Mammals living in groups may live the longest, study suggests
Mammals living in groups may live longer than those leading solitary lives, new research suggests.
The findings are based on analysis of almost 1,000 mammals including the golden snub-nosed monkey, naked mole-rat, bowhead whale and horseshoe bat.
Researchers say the study may improve their understanding of the evolution of social organisation and longevity in those species.
Mammals live in a variety of ways including alone, in a pair and in groups.
They also show a huge contrast in maximum lifespan, ranging from about two years for shrews to more than 200 for bowhead whales.
Previous research on individual species, such as chacma baboons, found individuals with strong social bonds live longer than those with weak connections.
Living in a group has been found to limit the risk from predators and starvation – enhancing the lifespan in mammals.
However, researchers say analyses between different species have been limited.
Additionally, the reasons for the underlying evolutionary relationships between sociality and longevity in mammals are unclear.
Writing in Nature Communications, the researchers said: “There was no significant difference in longevity between pair-living and group-living species, or between pair-living and solitary species, suggesting that pair-living alone is unable to mediate lifespan extension despite it can generate an association between a pair of individuals.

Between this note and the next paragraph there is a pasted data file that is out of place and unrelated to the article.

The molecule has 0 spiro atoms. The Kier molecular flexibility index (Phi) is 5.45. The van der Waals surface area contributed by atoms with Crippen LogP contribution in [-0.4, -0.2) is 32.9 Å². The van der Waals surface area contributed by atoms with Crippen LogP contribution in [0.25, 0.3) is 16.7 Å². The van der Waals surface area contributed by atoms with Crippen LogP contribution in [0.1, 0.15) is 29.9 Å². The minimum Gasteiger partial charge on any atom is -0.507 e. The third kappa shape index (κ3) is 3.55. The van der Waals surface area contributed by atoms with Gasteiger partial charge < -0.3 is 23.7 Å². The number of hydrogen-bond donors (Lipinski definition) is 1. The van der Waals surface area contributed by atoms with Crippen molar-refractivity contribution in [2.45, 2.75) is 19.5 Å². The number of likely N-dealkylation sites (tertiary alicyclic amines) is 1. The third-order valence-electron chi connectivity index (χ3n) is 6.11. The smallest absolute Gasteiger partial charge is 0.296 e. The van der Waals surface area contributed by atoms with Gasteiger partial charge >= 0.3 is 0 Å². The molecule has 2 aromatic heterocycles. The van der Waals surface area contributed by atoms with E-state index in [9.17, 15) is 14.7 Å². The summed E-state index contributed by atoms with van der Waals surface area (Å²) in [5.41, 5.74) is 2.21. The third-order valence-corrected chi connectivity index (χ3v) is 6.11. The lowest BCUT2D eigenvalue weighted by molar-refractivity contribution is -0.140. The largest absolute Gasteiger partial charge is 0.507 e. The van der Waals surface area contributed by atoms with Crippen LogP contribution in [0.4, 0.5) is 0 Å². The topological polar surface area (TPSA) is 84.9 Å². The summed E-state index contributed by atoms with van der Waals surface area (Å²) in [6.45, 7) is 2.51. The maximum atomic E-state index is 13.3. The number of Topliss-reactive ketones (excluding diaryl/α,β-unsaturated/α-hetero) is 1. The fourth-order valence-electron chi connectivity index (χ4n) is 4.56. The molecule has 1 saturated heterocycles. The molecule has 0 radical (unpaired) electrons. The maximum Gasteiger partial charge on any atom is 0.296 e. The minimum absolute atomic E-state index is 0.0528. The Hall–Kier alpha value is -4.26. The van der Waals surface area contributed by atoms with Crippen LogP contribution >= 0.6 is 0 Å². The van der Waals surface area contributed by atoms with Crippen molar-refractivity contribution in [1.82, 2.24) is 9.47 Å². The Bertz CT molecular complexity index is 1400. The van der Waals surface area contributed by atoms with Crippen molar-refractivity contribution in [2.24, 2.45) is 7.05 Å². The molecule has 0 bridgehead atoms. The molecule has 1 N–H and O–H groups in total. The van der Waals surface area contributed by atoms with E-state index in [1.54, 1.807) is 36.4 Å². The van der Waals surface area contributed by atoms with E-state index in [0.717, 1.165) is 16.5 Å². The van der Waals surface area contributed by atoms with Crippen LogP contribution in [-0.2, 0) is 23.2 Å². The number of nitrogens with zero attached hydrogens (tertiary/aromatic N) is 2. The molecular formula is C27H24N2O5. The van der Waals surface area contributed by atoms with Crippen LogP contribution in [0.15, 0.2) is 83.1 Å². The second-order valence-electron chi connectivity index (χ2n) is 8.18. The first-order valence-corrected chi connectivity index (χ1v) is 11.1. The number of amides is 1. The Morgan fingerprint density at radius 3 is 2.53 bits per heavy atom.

“Long lifespan favoured by group-living species may be because group living reduces extrinsic mortality by limiting the risks of predation and starvation, and the strong and stable social bonds formed among group members have the power to enhance longevity.”
Xuming Zhou and Ming Li from the Institute of Zoology, CAS Key Laboratory of Animal Ecology and Conservation Biology, China, and colleagues analysed 974 species of mammal to compare three categories of social organisation – solitary, pair-living and group-living – with longevity.
Animals living in groups included the Asian and African elephant, ring-tailed lemur, mountain zebra and horseshoe bat.
Solitary species included the dugong, aardvark and eastern chipmunk.
The researchers found that group-living species generally live longer than solitary species, supporting the linked evolution of social organisation and longevity.
For example, northern short-tailed shrews, which are solitary, and greater horseshoe bats, which live in groups, are both similar in weight but have maximum lifespans of about two years and 30 years respectively.
The authors performed a type of genetic analysis for 94 species of mammal and identified 31 genes, hormones and immunity-related pathways broadly associated with social organisation and longevity.